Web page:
You cannot include an "acknowledgements" section in the submission. If your paper is accepted, you will submit a revised version that identifies you and your co-authors, your affiliations, and any acknowledgements that are appropriate. Keep in mind the additional space that will be required when stating how many pages the paper will require.

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REVIEW PROCESS
Can you give me some example reasons that my paper would get rejected without review?

Submissions will be rejected without review if it is found that:

  • The submission violates the ACM Policy and Procedures on Plagiarism, Misrepresentation, and Falsification.
  • The submission is a dual submission; that is, if the submission is simultaneously under review for any other peer-reviewed conference or publication. For more details see the Prior Publication and Double Submissions section of the FAQs.
  • The paper is so incomplete or poorly written that review is impossible.
  • The paper focuses on advertising of a company's product(s).
  • The paper is on a topic clearly outside the scope of SIGGRAPH Asia.
  • Electronic files have been submitted that have been designed to have side effects other than presenting the submitted work to reviewers and committee members (for example, a "phone home" script).
  • It appears that the paper contains material for which the submitters have not secured the necessary copyrights.
Why are good papers rejected?

Check out this article by Jim Kajiya, the Technical Papers Chair for SIGGRAPH 1993, for many excellent reasons. Although some of the details are dated, the wisdom is timeless.

Am I allowed to ask for my paper to not be reviewed by someone from whom I do not expect a fair review?

No. The reviewer selection process includes no such provisions.

I am submitting a paper on topic X, which I know is an area of expertise for committee member Y. Can I ask that Y be a senior reviewer of my paper?

No.

I am submitting a paper on topic X, which I know is an area of expertise for committee member Y. Can I ask that Y not be a senior reviewer of my paper, because Y works for a competing company?

No. Indeed, Y may well be the best qualified reviewer for your work, and if so, we may ask Y to be the senior reviewer. However, we do take cross-reviewing conflicts into account, please see Technical Papers: Ethics of Review.

Who knows the identities of the authors and how is that information used during the review process?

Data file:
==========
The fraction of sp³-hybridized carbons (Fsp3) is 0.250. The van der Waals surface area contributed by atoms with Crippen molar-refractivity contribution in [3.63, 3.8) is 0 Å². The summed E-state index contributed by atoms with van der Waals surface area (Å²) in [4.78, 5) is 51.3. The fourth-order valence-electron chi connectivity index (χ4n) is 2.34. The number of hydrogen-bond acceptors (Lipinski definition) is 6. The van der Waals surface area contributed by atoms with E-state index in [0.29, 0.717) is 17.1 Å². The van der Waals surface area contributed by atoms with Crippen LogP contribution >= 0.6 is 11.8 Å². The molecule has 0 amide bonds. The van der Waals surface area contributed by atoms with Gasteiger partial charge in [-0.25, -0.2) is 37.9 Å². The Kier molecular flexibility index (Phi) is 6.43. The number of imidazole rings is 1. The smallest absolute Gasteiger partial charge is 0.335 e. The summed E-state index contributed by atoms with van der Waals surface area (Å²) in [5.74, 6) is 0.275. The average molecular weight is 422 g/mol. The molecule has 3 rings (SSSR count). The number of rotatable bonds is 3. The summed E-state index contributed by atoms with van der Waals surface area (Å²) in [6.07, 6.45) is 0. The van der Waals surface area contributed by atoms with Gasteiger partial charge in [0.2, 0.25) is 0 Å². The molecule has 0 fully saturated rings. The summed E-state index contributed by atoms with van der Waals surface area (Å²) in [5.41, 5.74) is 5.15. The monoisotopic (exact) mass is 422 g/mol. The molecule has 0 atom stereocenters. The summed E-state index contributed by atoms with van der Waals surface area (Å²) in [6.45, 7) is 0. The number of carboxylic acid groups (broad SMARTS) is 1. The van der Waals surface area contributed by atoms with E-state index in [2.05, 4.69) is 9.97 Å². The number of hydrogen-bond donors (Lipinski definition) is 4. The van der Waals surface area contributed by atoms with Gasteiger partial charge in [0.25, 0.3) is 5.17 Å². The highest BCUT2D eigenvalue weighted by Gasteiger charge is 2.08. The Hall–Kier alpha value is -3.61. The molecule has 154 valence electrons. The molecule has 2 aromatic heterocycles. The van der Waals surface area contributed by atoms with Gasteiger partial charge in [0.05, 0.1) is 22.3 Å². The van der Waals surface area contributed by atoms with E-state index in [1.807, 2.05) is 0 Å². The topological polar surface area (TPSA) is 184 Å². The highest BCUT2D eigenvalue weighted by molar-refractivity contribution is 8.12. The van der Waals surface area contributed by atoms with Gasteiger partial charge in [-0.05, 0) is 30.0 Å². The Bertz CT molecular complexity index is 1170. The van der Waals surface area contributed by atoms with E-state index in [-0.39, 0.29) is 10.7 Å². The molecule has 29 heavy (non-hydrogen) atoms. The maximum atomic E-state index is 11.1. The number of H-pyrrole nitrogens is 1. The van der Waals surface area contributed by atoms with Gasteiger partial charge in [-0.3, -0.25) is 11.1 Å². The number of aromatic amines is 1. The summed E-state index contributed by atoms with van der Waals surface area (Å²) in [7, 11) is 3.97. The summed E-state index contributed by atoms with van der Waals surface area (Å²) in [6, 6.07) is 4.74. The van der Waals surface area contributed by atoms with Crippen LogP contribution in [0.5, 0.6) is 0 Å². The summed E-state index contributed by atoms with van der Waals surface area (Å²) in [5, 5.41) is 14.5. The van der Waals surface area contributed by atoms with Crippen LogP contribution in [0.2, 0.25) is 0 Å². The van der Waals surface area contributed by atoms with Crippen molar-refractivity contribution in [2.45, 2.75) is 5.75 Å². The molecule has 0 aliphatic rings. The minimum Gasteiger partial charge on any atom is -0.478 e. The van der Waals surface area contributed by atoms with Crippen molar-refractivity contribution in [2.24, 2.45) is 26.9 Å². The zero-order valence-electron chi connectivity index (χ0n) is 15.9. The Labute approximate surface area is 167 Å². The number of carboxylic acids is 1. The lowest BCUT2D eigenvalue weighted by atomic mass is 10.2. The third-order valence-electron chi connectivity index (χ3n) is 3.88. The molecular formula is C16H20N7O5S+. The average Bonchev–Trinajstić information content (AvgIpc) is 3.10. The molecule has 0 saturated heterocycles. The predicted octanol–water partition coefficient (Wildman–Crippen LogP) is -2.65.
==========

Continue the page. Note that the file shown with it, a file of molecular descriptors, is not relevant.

Technical Papers Chair, sorters and COI coordinators know the identity of a submission’s authors. The sorters use this information to avoid conflicts of interest when assigning the senior reviewers, and the COI coordinators use this information to approve the tertiary reviewers suggested by the senior reviewers. No reviewers of any paper know the authors’ identities. Papers are judged solely on their merit, as determined by the reviews.

Isn't the committee more likely to accept papers by committee members and other insiders? How do you prevent a conflict of interest?

Any paper on which a committee member has a conflict of interest will not be discussed while that committee member is in the room, and in fact the committee member will not receive any information about such papers throughout the entire review process and committee meeting.

Is there a quota for the number or percentage of papers accepted?

There is no quota for the number of papers that should be accepted; this number arises organically each year from the actions of the committee.

I am a SIGGRAPH Asia reviewer, and I would like to show this paper to one of my students, who frankly knows more about the topic of this paper than I do. May I?

Yes. You may show a paper under review to a small number of people, normally one or two, provided that you:

  • List their name(s), title(s) (for example, "my PhD student"), and affiliation(s) in the private section of the review form, (question 9, which goes only to the papers committee).
  • Clearly instruct them on the rules of confidentiality of the SIGGRAPH Asia review process. THIS IS IMPORTANT: submissions are confidential, and therefore all information related to rejected submissions must be "forgotten" by all who saw them after the review process is complete. For more information, see Ethics of Review.